Right-to-buy tenant discounts trebled

A decade ago more than 80,000 council tenants bought their property. In the last year, not much more than 3,400 took the plunge. But the government is hoping many more will in future under a refreshed "right to buy" plan - with discounts increased to £50,000 in some cases. Housing minister Grant Shapps claims that for every one social housing property sold, another one will be built.


A hand up the housing ladder?

Discounts, in some cases, could treble. This will mean, for example, that someone in the West Midlands who had been a tenant for eight years on an income of £20,000 could buy their £90,000 flat with a discount of £50,000 compared to £26,000 previously - effectively doubling their discount.

In London, a tenant for five years buying a flat worth £160,000 would also receive a discount of £50,000 - more than three times the previous cap of £16,000. So claims the government, at least.

Meaningful difference

"The previous miserly restrictions on discounts meant Right to Buy became, for many tenants, nothing more than an empty promise - a social mobility scheme run by Ebenezer Scrooge," said the housing minister in a press release. "That's why I am publishing proposals that will dramatically increase the discounts under Right to Buy, ensuring it once again becomes a meaningful tool to support social tenants who want to buy the home they live in."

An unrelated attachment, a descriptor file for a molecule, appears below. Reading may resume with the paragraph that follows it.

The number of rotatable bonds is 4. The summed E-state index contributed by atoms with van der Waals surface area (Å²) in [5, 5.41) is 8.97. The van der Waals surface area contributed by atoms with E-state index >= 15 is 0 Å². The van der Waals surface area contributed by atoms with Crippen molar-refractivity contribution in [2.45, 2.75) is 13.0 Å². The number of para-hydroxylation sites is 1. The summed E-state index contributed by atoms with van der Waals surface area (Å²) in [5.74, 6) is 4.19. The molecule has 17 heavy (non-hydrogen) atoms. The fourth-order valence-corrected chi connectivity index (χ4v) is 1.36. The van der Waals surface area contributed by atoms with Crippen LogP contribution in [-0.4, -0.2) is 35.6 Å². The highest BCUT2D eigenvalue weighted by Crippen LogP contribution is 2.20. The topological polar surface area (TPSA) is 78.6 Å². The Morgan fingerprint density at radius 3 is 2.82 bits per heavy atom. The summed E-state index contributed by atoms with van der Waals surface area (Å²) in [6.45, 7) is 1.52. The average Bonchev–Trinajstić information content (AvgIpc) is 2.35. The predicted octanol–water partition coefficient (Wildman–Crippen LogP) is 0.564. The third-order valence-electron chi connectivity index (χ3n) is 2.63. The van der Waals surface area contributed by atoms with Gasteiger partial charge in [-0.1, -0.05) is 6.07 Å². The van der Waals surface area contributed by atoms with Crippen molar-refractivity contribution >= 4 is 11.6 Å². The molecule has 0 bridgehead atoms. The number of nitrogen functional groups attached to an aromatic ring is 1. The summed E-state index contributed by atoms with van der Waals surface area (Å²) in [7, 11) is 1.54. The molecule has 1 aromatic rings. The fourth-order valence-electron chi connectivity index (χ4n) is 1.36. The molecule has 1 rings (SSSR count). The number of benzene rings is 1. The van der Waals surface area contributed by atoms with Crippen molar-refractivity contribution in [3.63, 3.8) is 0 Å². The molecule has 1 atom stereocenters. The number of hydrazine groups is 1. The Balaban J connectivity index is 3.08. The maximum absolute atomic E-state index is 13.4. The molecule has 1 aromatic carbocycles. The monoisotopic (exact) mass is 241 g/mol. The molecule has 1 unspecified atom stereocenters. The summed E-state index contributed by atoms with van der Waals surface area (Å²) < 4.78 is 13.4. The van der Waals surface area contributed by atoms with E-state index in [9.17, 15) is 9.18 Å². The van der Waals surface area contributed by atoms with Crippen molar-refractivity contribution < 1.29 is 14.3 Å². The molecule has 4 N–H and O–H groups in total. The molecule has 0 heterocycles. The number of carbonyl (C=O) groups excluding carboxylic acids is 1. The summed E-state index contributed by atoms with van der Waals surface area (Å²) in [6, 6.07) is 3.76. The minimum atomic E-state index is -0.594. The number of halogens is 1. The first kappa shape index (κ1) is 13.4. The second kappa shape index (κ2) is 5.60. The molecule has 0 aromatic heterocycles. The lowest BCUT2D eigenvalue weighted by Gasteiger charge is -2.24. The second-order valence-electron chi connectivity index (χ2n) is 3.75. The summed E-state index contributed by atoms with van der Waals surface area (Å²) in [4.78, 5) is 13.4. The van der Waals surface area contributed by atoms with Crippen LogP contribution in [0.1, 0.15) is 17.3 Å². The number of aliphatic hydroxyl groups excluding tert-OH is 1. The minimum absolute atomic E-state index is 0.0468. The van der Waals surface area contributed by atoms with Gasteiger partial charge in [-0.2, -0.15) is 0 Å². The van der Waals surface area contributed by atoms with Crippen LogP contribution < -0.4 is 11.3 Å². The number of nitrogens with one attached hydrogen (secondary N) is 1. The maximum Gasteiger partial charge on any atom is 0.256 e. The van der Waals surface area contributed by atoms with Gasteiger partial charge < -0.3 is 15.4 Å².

Housing association tenants with a preserved Right to Buy - because their home was part of a housing stock transfer from a local authority - will also benefit from the enhanced offer. But if you're one of the 3,400 who've bought in the last year before this new discount, bad luck. (What chance of these discounts being applied retrospectively?)

Long-term taxpayer cost

Bear in mind ex-council property surcharges and maintenance bills can be high and some right-to-buy owners have had difficulty in maintaining their upkeep over time. But for other tenants, this is an offer many will jump at.

And if you're not a council tenant and are renting privately (and paying quite a bit for the privilege), wouldn't you feel, well, a bit short-changed by this news? £50,000 is a chunky deposit.

Also, right-to-buy receipts surely will not compensate the government for the cost of new properties (land cost, build, etc). The maths, from the taxpayers' point of view, don't add up. Especially for larger, more valuable properties.
Read Full Story

FROM OUR PARTNERS